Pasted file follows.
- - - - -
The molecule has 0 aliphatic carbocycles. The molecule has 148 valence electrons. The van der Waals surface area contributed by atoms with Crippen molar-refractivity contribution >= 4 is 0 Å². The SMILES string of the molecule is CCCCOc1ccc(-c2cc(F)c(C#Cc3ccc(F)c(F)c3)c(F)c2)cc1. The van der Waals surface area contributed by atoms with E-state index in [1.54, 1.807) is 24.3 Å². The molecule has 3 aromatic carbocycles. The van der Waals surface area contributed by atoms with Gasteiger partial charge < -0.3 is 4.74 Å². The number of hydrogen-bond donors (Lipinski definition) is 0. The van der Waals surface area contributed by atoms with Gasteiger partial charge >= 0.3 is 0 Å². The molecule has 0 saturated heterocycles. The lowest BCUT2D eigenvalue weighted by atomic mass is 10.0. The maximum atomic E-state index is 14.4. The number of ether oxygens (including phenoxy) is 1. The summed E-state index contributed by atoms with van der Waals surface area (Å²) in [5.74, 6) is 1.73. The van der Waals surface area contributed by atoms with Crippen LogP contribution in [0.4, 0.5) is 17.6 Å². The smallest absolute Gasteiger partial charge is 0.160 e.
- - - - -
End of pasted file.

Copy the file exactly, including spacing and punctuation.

The molecule has 0 aliphatic carbocycles. The molecule has 148 valence electrons. The van der Waals surface area contributed by atoms with Crippen molar-refractivity contribution >= 4 is 0 Å². The SMILES string of the molecule is CCCCOc1ccc(-c2cc(F)c(C#Cc3ccc(F)c(F)c3)c(F)c2)cc1. The van der Waals surface area contributed by atoms with E-state index in [1.54, 1.807) is 24.3 Å². The molecule has 3 aromatic carbocycles. The van der Waals surface area contributed by atoms with Gasteiger partial charge < -0.3 is 4.74 Å². The number of hydrogen-bond donors (Lipinski definition) is 0. The van der Waals surface area contributed by atoms with Gasteiger partial charge >= 0.3 is 0 Å². The molecule has 0 saturated heterocycles. The lowest BCUT2D eigenvalue weighted by atomic mass is 10.0. The maximum atomic E-state index is 14.4. The number of ether oxygens (including phenoxy) is 1. The summed E-state index contributed by atoms with van der Waals surface area (Å²) in [5.74, 6) is 1.73. The van der Waals surface area contributed by atoms with Crippen LogP contribution in [0.4, 0.5) is 17.6 Å². The smallest absolute Gasteiger partial charge is 0.160 e.